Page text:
Using Close-Up Lenses for Macro Photography

One alternative to buying a macro lens is the less financially cumbersome close-up lense. Close-up lenses are basically magnifying glasses that you attach to your normal lenses in order to capture a more detailed image.

How a Close-Up Lens Works

A close-up lens is a single or dual element ring that you can screw onto the front of your normal lens. There are many different qualities of close-up lenses, but none will ever be as crisp and pristine as a true macro lens. The glass acts as a diopter on top of your normal lens much like a magnifying glass does in front of your eye. So your subject becomes much bigger in the frame than it was before. Additionally, adding the close-up lens to your setup allows you to move your camera closer to the subject because it decreases the minimum focus distance. Thus, you can capture an even tighter shot than your normal lens would have previously allowed. Furthermore, you can stack a few close-up lenses on top of one another to get extremely close. But do not get too carried away, taking them on and off between shots can get impeding.

Quality of Close-Up Lenses

As previously mentioned, close-up lenses are not the high quality option in the macro world. This option is not meant to replace macro lenses, just provide a cheaper alternative. Generally, the close-up lenses with two glass elements are much nicer than those with a single glass element. The single element versions are much more prone to reducing sharpness in the image and causing chromatic aberrations. These effects can be reduced by using a smaller aperture. Try to keep your F-stop around an F16 in order to keep the negative side effects to a minimum. But the complications are not over yet.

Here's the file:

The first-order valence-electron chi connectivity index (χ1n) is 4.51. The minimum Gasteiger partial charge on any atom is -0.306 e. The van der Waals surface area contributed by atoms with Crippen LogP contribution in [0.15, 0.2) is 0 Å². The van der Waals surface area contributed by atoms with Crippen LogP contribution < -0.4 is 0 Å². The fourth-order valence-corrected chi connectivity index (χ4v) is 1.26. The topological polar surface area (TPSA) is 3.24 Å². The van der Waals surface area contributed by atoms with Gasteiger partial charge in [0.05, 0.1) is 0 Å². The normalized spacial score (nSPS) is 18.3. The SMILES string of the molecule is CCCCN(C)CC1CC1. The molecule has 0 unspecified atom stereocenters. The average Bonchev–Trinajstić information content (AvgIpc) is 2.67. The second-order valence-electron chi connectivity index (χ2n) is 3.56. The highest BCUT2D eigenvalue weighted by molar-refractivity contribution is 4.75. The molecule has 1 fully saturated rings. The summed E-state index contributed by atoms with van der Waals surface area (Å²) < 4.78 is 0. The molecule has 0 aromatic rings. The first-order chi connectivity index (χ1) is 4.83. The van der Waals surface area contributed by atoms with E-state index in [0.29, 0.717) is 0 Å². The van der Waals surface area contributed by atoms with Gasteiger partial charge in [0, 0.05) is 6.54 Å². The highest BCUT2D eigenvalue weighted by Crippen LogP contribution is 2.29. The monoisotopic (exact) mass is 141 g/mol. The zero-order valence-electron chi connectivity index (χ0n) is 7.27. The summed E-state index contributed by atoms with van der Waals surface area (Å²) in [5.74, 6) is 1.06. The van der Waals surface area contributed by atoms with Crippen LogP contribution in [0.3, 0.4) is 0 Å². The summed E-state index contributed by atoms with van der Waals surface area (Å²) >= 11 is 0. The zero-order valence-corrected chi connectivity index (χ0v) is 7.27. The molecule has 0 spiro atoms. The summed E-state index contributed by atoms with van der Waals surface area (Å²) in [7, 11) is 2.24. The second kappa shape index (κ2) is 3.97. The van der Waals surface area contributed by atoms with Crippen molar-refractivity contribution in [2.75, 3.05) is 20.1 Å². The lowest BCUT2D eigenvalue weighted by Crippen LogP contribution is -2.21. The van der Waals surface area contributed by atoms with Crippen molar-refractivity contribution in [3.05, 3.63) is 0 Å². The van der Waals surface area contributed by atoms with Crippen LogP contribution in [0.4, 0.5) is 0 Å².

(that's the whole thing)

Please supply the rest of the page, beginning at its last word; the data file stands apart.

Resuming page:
Exposure Considerations

Adding a close-up lens to your set up will not in and of itself affect your exposure. However, do not forget about the inherent light loss that happens in normal lenses and close-up photography. With the aperture so small and the lens fully extended to minimum focus, lots of light is left to bounce around inside the barrel and cause diffraction. This leads to a reduction in sharpness. Additionally, your lens will not be able to compensate for the amount of light lost as true macro lenses do. When your meter tells you to expose at an F22, you may need to compensate as much as 2 stops to account for the light loss. The specific details on how much to adjust your aperture can be found in Kodak's Photo Guide. Though this is not due to your close-up lens, it is important to keep in mind while you are shooting with it.

Close-up lenses are useful tools that you can easily carry around with you to get tighter shots on your normal lens. However, they are not perfect and do not eliminate the problems that come with trying to short cut around true macro lenses.

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